When did you become an adult? Was it the day you graduated from high school? Or, was it the day you moved out of your parents’ or caregivers’ home? Your description of what it means to be an adult and how and when an adolescent transitions into adulthood may differ from that of your colleagues.
The authors of your course text, Zastrow and Kirst-Ashman, use the term young and middle adulthood to identify the life-span time period between age 18 and 65. This classification distinguishes this time in the life of an individual from childhood and adolescence and from the later years of adulthood.
Is the authors’ young and middle adulthood classification a useful one? What is especially useful and not useful about the classification? What changes would you make to the authors’ classification to make it more applicable to your role as a social worker?
For this Discussion, you analyze the author’s life-span classification and suggest ways to improve it.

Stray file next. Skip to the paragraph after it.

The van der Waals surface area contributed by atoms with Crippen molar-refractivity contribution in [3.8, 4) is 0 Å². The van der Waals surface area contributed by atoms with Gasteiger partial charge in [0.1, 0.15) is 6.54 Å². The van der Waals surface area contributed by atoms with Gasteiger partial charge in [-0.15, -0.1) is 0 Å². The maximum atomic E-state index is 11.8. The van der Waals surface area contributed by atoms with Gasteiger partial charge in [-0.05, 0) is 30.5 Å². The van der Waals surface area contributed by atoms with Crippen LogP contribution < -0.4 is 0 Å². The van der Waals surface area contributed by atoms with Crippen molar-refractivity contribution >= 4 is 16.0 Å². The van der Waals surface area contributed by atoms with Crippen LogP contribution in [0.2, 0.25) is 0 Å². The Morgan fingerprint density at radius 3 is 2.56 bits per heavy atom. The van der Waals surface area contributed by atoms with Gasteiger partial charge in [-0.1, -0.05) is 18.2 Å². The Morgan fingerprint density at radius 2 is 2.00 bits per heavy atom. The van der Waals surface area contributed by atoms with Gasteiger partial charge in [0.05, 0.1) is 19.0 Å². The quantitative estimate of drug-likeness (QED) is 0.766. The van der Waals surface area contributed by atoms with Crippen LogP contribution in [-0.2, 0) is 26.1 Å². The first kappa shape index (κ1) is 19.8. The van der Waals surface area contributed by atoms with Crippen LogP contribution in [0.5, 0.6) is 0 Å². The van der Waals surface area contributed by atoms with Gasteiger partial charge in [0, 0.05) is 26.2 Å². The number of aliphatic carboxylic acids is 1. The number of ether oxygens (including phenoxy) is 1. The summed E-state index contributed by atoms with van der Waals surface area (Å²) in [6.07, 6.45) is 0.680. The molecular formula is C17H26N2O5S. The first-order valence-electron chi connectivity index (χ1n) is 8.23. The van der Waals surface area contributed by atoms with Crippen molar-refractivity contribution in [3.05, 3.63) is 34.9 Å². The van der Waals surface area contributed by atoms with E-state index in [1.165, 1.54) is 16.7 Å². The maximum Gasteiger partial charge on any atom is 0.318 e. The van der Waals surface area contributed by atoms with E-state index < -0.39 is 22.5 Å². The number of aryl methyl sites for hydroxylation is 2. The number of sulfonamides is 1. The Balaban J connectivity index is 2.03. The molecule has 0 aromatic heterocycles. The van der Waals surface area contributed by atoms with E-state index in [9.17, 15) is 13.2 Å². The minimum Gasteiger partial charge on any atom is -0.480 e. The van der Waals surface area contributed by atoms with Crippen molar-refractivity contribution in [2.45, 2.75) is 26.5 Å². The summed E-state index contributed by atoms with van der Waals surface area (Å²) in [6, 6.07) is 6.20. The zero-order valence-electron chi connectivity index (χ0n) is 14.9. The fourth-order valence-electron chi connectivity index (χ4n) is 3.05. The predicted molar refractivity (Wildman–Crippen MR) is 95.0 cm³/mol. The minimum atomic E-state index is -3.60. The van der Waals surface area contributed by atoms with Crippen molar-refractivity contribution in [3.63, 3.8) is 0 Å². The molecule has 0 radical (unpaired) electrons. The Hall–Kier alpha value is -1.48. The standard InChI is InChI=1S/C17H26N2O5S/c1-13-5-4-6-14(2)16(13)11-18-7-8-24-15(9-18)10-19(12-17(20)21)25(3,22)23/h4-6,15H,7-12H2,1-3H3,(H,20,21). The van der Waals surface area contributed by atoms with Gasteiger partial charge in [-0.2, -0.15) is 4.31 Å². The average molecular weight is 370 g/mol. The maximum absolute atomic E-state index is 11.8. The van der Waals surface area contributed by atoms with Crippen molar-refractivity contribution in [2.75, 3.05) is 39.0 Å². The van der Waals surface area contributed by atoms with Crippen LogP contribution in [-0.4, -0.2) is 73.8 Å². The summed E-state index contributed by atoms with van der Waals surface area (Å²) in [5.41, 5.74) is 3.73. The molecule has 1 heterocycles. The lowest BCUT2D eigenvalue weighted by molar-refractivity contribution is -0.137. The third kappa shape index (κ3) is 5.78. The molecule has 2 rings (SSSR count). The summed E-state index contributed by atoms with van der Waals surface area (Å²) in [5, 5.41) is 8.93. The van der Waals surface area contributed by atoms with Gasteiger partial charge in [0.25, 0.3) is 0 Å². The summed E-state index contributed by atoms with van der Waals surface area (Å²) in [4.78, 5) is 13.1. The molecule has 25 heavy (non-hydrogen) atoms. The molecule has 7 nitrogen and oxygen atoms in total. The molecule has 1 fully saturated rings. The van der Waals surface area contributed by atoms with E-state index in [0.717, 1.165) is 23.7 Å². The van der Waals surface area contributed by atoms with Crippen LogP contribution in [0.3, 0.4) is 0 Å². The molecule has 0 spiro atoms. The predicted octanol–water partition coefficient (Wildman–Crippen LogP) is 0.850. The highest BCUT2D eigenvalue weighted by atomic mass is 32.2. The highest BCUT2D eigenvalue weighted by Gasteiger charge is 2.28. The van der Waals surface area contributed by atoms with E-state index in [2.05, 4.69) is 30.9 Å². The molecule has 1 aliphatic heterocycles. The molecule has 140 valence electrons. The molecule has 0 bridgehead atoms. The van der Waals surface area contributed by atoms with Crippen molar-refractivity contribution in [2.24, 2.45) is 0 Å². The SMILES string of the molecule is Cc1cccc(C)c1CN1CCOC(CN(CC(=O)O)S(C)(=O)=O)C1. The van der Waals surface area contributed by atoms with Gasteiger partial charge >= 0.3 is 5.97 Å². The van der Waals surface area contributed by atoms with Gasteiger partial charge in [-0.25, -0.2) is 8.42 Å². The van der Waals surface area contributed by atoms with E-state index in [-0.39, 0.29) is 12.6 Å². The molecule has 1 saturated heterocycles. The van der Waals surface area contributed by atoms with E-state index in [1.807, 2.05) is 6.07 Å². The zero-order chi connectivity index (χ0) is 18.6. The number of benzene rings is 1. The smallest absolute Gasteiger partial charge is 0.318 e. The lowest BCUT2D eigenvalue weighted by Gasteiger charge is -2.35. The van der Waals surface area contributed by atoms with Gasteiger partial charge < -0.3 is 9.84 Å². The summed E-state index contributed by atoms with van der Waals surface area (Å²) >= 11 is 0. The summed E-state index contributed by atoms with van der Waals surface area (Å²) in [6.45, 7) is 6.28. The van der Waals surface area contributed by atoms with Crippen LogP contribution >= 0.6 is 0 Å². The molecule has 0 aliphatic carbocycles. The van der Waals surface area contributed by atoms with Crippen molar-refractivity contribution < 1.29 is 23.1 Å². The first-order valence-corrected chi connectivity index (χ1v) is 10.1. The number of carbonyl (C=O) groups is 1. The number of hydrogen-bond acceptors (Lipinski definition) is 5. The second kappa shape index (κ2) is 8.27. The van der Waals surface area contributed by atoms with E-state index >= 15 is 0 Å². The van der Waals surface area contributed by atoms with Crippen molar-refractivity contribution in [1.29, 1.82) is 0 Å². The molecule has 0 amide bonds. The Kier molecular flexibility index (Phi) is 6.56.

By Day 3
- 1.A new classification (or possibly multiple classifications) to replace the authors’ young and middle adulthood classification
- 2. A definition of your new classification(s)
- 3. Support for your new classification(s). for example, this support may include references to theory and empirical research findings and should reflect the current understanding of biological, psychological, and social development
- 4. An implication your new classification might have regarding social work practice
Zastrow, C. H., & Kirst-Ashman, K. K. (2016). Understanding human behavior and the social environment (10th ed.). Boston, MA: Cengage Learning.
Chapter 10, “Biological Aspects of Young and Middle Adulthood” (pp. 469-497)
Magnusson, C., & Trost, K. (2006). Girls experiencing sexual intercourse early: Could it play a part in reproductive health in middle adulthood? Journal of Psychosomatic Obstetrics & Gynecology, 27(4), 237–244.
Temcheff, C. E., Serbin, L. A., Martin-Storey, A., Stack, D. M., Ledingham, J., & Schwartzman, A. E. (2011). Predicting adult physical health outcomes from childhood aggression, social withdrawal and likeability: A 30-Year prospective, longitudinal study. International Journal of Behavioral Medicine, 18(1), 5–12.
Wilson, H. W., & Widom, C. S. (2011). Pathways from childhood abuse and neglect to HIV-risk sexual behavior in middle adulthood. Journal of Consulting & Clinical Psychology, 79(2), 236–246.